One of the ten Common Core Anchor Standards for Reading is to “integrate and evaluate content presented in diverse media and formats, including visually and quantitatively, as well as in words” (CCSS.ELA-LITERACY.R.7). In addition to illustrations and diagrams, looking at maps can fulfill this Common Core State Standard. Not only does map-reading further a students’ comprehension of nonfiction informational texts, this skill is also helpful for social studies and history lessons.
All maps provide information, but their specific function within a book depends on the textual context. Understanding these different functions will allow you, as an educator, to effectively discuss why an author decided to include a map and how a map brings important information to the text.
Maps support an argument.
Wolves in the Wild, a nonfiction book from the Story World Real World series, argues that hunters threaten the future of wolves (7). This textual claim is supported by a map showing where “wolves used to live” (red) and where “wolves live” today (green). This visual evidence allows students to immediately understand that the wolf habitat is shrinking. Thus, the map strengthens an argument that is made through the text. Maps express diversity.
Breakfast Around the World opens with a two-page world map. The map is labeled with different breakfasts explained in the book. By pinpointing each breakfast on the same map, students can understand that these dishes really come from different corners of the world. A world map also encourage students to locate themselves and understand their geographic position relative to the children features in this book.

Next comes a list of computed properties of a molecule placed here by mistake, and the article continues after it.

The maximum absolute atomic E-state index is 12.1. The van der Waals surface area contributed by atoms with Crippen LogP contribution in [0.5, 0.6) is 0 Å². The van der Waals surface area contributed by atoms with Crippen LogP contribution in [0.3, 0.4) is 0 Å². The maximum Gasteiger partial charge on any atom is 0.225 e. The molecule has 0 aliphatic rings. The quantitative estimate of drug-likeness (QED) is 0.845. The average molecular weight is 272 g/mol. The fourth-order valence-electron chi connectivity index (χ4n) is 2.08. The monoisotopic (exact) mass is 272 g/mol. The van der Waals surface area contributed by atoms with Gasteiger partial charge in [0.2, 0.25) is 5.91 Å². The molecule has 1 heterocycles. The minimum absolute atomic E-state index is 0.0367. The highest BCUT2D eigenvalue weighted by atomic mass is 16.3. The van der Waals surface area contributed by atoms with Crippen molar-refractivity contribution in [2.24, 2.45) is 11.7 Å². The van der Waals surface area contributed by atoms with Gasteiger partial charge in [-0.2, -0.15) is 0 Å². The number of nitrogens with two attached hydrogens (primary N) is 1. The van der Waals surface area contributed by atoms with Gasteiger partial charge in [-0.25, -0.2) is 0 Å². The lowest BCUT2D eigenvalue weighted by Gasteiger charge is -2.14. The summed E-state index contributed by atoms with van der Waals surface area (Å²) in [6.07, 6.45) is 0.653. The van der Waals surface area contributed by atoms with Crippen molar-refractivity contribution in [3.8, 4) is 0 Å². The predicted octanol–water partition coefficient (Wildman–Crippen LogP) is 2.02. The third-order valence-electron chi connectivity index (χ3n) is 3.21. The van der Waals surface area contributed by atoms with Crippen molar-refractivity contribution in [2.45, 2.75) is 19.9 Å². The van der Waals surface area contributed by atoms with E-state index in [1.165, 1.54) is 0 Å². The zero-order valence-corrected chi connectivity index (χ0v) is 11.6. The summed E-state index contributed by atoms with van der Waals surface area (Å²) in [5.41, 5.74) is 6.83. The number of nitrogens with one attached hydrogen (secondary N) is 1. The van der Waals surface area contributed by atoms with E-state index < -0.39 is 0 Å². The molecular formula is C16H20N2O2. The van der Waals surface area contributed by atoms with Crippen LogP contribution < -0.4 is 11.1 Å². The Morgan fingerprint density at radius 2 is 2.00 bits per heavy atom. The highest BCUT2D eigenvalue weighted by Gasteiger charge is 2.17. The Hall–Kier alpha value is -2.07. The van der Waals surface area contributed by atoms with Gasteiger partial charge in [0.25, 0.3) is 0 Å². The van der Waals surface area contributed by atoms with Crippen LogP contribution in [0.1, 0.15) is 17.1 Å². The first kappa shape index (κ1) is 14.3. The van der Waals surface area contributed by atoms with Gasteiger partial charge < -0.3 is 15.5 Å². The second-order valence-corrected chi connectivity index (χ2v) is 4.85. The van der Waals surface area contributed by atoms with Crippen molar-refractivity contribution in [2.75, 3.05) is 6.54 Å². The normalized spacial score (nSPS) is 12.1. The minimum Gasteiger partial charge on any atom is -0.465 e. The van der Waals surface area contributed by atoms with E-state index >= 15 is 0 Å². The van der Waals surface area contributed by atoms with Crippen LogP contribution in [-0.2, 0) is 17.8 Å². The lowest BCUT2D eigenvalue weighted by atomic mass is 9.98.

Maps explain history.
Anne Frank from the Hameray Biography series features a map of Germany and its surrounding countries (12). The map provides a visual aid for understanding that the Nazis crossed a border to invade the Netherlands, where Anne Frank lived with her family.
Maps provide information on different scales.
Nelson Mandela’s biography contains multiple maps. First, a map of Africa explains South Africa’s location within the continent (4). Then, a second map zooms in to focus on the country of South Africa and its major cities (13). Although both maps include South Africa, the first map provides a global context while the second focuses on the cities within the nation. Emphasize to your students that each map carries a certain perspective and scale.
Exposing your students to different maps is the key to honing their map-reading skills. Maps don’t just serve a purpose for geography and history lessons—they fulfill Common Core Reading Standards, too!
Click the left image below to learn more about Story World Real World, which contains Wolves in the Wild and Breakfast Around the World. Click the middle image to download a Teacher's Guide for Anne Frank. Click the right image to download a Teacher's Guide for Nelson Mandela.